The de Forest system uses the alternating current exclusively, as against the direct current of most other systems. The advantage claimed for this is that a greater frequency of oscillation is obtained at the discharge, and this in turn allows of more rapid use of the key in sending. The original circuit is of comparatively low potential, say of 500 volts, and it is in this circuit that the key is operated. From the diagram it will be seen that the current then passes through a one-to-one choke temperature, and then through a step-up transformer, the ratio of which depends upon the distance the waves have to travel. After passing through spiral choke coils, which act as safety plugs on the system, the current enters the condenser. The condenser is supplied with a mushroom spark gap, and a variable induction coil. One pole of the sparker is connected with the antenna, and the other is grounded. The other wire from the antenna, which, by the way, is the apparatus from which the waves radiate, is also grounded, thus completing the transmitting circuit.
wiring diagram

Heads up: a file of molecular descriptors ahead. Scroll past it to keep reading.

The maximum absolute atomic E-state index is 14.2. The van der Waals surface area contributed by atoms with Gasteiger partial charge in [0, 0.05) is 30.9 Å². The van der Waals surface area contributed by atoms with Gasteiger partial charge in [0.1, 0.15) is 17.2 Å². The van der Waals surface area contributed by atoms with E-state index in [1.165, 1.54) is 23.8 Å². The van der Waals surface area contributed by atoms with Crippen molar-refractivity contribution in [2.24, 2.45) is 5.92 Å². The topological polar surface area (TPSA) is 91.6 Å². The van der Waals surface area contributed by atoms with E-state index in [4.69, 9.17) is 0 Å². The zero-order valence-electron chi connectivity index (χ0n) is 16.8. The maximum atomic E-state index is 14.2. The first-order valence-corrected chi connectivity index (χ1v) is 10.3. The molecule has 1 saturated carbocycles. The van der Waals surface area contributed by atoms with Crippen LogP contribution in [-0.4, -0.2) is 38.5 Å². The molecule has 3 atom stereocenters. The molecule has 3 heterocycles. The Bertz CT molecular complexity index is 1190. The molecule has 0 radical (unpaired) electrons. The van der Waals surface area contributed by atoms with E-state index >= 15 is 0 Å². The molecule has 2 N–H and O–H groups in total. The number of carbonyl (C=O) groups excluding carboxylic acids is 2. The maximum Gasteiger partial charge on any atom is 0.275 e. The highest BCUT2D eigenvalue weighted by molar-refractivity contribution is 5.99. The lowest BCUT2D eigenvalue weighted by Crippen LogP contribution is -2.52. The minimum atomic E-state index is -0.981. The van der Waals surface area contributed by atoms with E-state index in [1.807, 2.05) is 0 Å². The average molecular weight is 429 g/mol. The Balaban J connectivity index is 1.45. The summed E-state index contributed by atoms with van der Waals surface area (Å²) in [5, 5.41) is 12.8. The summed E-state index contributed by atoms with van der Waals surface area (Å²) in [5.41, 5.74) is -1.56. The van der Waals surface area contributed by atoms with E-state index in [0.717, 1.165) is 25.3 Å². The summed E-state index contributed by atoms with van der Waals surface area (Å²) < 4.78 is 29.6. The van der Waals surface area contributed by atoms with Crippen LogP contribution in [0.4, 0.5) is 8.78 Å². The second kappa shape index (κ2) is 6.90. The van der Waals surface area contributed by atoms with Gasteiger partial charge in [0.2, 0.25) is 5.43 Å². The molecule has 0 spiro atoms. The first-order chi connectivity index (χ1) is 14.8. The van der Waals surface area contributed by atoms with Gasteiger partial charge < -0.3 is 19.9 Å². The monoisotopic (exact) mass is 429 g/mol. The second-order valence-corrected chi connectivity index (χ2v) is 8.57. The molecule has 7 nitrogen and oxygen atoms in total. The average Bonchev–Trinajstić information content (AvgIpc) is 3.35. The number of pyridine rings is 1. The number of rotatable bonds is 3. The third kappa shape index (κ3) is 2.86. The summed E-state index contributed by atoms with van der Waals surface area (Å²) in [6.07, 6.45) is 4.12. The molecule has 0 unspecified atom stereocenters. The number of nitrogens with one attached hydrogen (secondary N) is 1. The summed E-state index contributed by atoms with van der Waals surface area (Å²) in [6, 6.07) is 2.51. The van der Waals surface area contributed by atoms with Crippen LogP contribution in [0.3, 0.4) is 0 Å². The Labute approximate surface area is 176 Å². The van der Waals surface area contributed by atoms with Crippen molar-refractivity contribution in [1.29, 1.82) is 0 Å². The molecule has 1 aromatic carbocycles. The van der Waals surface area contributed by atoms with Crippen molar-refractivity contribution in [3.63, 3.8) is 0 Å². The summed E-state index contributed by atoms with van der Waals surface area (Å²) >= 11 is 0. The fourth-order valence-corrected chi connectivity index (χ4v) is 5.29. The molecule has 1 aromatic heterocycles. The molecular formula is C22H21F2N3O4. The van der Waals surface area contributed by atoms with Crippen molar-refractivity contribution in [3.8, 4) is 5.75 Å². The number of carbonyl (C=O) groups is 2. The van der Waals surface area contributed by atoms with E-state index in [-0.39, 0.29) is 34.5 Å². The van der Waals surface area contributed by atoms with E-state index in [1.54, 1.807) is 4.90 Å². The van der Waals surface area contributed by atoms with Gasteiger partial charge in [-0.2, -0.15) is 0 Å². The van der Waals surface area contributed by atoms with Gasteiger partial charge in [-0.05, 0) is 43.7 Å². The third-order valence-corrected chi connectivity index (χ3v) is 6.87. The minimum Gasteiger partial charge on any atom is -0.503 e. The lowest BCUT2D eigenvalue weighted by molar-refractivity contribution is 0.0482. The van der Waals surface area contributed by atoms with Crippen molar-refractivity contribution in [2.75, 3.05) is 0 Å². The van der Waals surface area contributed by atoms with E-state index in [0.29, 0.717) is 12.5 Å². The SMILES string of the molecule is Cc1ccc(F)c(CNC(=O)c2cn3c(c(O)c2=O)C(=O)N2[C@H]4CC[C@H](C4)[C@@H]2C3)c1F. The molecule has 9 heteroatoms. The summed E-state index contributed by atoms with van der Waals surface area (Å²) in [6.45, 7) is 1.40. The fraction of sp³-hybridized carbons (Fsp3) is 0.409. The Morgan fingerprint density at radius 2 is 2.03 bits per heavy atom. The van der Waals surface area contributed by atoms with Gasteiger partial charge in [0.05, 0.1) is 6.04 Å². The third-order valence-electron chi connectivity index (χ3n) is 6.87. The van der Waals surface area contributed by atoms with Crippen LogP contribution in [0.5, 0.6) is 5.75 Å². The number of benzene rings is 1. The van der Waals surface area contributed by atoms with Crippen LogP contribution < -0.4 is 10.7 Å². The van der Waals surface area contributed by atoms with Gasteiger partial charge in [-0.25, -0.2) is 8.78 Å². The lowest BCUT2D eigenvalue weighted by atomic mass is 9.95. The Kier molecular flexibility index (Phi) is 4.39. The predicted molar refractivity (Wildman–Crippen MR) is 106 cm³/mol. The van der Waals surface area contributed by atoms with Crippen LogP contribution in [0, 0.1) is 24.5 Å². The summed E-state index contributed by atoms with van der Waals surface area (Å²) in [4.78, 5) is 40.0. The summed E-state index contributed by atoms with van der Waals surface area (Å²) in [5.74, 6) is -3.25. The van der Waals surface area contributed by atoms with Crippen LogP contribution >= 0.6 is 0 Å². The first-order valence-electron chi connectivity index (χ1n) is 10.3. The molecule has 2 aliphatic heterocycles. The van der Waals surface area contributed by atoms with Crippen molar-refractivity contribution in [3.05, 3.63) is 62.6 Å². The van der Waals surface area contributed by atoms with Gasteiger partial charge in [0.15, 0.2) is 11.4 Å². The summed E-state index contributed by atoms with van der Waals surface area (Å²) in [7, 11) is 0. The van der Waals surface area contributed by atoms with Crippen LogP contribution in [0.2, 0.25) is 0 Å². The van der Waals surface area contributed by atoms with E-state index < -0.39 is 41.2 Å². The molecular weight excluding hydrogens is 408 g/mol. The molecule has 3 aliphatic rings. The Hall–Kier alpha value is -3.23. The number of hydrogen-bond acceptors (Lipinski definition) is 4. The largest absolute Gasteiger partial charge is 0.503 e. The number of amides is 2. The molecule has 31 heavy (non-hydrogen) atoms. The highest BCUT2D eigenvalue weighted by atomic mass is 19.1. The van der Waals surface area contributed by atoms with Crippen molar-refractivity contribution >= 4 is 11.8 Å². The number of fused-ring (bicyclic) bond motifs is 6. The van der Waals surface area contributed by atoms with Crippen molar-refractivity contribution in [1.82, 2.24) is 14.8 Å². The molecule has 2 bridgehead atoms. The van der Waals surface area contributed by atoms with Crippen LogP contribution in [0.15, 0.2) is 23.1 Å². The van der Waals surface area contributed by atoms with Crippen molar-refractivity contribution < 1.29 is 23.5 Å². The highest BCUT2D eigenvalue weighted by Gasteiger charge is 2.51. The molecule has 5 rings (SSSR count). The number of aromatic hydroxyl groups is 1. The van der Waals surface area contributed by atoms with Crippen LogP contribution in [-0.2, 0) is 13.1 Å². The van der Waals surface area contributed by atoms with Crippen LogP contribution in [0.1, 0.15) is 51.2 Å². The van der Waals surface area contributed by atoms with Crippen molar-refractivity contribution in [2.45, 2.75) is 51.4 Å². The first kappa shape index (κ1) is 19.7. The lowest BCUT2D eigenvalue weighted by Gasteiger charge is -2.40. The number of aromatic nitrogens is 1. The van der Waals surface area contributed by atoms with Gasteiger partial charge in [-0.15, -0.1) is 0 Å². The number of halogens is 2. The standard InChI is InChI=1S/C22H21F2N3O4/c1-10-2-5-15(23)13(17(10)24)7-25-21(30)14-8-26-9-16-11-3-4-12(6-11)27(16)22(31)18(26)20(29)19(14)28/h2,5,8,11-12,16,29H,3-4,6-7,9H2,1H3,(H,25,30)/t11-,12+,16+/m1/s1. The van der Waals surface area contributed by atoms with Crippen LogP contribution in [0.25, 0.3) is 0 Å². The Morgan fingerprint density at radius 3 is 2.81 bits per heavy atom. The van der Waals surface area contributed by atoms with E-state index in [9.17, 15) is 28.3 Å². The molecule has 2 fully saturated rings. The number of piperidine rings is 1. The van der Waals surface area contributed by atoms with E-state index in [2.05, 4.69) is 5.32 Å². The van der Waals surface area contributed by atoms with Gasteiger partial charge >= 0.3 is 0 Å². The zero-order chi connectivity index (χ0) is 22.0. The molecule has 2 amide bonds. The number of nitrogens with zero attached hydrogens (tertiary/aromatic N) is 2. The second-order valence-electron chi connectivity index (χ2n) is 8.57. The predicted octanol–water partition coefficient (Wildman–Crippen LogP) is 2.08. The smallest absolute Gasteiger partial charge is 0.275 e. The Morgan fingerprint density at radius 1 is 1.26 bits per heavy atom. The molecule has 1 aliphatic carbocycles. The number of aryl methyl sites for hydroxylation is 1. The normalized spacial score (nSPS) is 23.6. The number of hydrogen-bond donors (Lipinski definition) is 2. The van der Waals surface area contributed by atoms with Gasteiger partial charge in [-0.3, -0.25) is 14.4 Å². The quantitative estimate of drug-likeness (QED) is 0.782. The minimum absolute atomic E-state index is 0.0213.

The receiver, which is connected as shown in diagram, is thrown into the circuit by the switch. It is in this departure from the "coherer" plan that the de Forest system differs radically from the Marconi and all other similar systems. In the place of the coherer is an instrument called the responder. It will be remembered that the coherer consists essentially of a tube containing metal filings which close and break the circuit as the impulse is felt at the antenna. The iron filings readily arrange themselves to transmit a wave, but must be disarranged by mechanical means to break the circuit. The limitation of the operation of "tapping" the coherer with regard to speed is such that about fifteen words a minute constitutes the maximum speed of a system using a coherer. However, in the case of the de Forest responder, the action, while depending as in the coherer on a sudden decrease of resistance, is practically instantaneous, requiring no intermediate step to be gone through between each impulse. The advantage of this is very evident, since it allows much greater speed of manipulation. The impression in the responder is simply a slight click, which is modified to an audible sound in an ordinary telephone earpiece. The antenna consists of two parallel wires, connected at their ends to an apparatus producing electrical oscillations at high frequency, the wires being of the same length, and each one quarter, or any multiple, of the wave length of the electrical oscillation. Electromagnetic waves are then set up along the wires. If the corresponding nodes and loops of electrical oscillations in the two wires be connected together, the waves will not be interrupted; and, further, if these bridges be grounded, they lead off waves of different length than those to which the system is adjusted or attuned. The responder is placed at half way between the nodes or at a loop where all the energy of the system is electro-static, and the instrument will receive oscillations of the greatest intensity.